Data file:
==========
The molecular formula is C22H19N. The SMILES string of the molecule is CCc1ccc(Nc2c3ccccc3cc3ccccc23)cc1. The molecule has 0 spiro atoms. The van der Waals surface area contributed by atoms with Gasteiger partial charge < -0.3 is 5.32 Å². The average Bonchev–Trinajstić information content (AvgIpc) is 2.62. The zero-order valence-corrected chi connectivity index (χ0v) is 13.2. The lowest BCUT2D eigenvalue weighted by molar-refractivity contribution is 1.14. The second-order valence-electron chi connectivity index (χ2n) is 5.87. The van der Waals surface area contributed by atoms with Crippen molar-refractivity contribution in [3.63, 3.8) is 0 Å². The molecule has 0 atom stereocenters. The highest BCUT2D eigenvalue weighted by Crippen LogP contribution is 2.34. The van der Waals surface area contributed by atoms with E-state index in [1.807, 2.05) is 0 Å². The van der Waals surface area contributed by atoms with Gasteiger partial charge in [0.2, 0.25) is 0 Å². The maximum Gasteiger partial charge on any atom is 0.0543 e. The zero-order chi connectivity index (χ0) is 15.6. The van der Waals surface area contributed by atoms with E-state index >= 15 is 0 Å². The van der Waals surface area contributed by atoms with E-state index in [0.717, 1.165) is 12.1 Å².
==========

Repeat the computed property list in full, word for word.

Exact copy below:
The molecular formula is C22H19N. The SMILES string of the molecule is CCc1ccc(Nc2c3ccccc3cc3ccccc23)cc1. The molecule has 0 spiro atoms. The van der Waals surface area contributed by atoms with Gasteiger partial charge < -0.3 is 5.32 Å². The average Bonchev–Trinajstić information content (AvgIpc) is 2.62. The zero-order valence-corrected chi connectivity index (χ0v) is 13.2. The lowest BCUT2D eigenvalue weighted by molar-refractivity contribution is 1.14. The second-order valence-electron chi connectivity index (χ2n) is 5.87. The van der Waals surface area contributed by atoms with Crippen molar-refractivity contribution in [3.63, 3.8) is 0 Å². The molecule has 0 atom stereocenters. The highest BCUT2D eigenvalue weighted by Crippen LogP contribution is 2.34. The van der Waals surface area contributed by atoms with E-state index in [1.807, 2.05) is 0 Å². The van der Waals surface area contributed by atoms with Gasteiger partial charge in [0.2, 0.25) is 0 Å². The maximum Gasteiger partial charge on any atom is 0.0543 e. The zero-order chi connectivity index (χ0) is 15.6. The van der Waals surface area contributed by atoms with E-state index >= 15 is 0 Å². The van der Waals surface area contributed by atoms with E-state index in [0.717, 1.165) is 12.1 Å².